ASU Electronic Theses and Dissertations
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Black carbon (BC) is the product of incomplete combustion of biomass and fossil fuels. It is found ubiquitously in nature and is relevant to studies in atmospheric science, soil science, oceanography, and anthropology. Black carbon is best described using a combustion continuum that sub-classifies BC into slightly charred biomass, char, charcoal and soot. These sub-classifications range in particle size, formation temperature, and relative reactivity. Interest in BC has increased because of its role in the long-term storage of organic matter and the biogeochemistry of urban areas. The global BC budget is unbalanced. Production of BC greatly outweighs decomposition of BC. …
- Hamilton, George A., Hartnett, Hilairy E, Herckes, Pierre, et al.
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Atmospheric deposition of iron (Fe) can limit primary productivity and carbon dioxide uptake in some marine ecosystems. Recent modeling studies suggest that biomass burning aerosols may contribute a significant amount of soluble Fe to the surface ocean. Existing studies of burn-induced trace element mobilization have often collected both entrained soil particles along with material from biomass burning, making it difficult to determine the actual source of aerosolized trace metals. In order to better constrain the importance of biomass versus entrained soil as a source of trace metals in burn aerosols, small-scale burn experiments were conducted using soil-free foliage representative of …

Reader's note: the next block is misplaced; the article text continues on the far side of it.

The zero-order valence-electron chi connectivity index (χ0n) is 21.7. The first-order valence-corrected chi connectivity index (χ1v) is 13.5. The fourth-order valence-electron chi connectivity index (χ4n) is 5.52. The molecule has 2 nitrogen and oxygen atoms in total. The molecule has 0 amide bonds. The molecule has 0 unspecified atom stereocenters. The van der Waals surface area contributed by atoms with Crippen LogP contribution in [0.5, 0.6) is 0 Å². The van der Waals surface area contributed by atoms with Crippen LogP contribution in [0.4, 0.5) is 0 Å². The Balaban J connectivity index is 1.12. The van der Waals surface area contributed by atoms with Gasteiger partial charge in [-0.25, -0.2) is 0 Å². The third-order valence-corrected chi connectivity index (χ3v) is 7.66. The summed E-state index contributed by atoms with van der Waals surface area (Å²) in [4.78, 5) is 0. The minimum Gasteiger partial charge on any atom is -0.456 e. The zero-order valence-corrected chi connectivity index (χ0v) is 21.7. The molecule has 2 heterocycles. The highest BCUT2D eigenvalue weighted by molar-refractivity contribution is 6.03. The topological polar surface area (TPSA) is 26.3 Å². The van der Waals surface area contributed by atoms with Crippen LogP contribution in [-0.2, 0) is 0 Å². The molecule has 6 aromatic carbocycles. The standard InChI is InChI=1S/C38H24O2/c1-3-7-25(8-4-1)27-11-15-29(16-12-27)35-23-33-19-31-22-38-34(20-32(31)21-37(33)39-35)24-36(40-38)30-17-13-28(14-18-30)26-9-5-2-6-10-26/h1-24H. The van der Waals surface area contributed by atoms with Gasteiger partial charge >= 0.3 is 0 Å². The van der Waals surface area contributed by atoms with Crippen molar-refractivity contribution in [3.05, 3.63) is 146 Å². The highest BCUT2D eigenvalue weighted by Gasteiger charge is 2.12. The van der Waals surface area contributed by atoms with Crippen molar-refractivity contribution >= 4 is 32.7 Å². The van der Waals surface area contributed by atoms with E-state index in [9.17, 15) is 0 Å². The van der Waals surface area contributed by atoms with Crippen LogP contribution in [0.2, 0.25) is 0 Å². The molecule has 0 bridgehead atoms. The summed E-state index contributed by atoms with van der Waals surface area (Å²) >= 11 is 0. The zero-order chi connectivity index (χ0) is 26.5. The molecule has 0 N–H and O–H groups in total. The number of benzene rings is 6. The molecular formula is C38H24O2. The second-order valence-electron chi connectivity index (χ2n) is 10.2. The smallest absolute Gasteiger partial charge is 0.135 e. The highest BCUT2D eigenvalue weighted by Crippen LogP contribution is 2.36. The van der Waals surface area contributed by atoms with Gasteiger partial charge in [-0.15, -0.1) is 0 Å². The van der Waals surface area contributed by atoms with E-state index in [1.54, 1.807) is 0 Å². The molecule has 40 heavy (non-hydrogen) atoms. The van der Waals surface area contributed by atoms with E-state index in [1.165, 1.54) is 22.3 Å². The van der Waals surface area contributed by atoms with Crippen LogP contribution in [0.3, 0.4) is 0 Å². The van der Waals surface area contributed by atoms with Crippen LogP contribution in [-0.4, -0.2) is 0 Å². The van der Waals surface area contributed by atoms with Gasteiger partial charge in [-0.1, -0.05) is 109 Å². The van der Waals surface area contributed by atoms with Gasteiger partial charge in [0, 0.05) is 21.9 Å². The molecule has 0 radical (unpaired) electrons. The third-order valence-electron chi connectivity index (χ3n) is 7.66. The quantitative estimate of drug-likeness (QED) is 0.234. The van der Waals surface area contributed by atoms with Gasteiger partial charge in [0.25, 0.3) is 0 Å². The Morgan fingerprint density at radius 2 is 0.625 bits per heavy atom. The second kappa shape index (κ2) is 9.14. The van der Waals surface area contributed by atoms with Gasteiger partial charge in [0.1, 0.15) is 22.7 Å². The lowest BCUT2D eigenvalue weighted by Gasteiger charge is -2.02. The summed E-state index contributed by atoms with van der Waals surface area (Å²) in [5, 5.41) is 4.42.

- Sherry, Alyssa Meredith, Anbar, Ariel D, Herckes, Pierre, et al.
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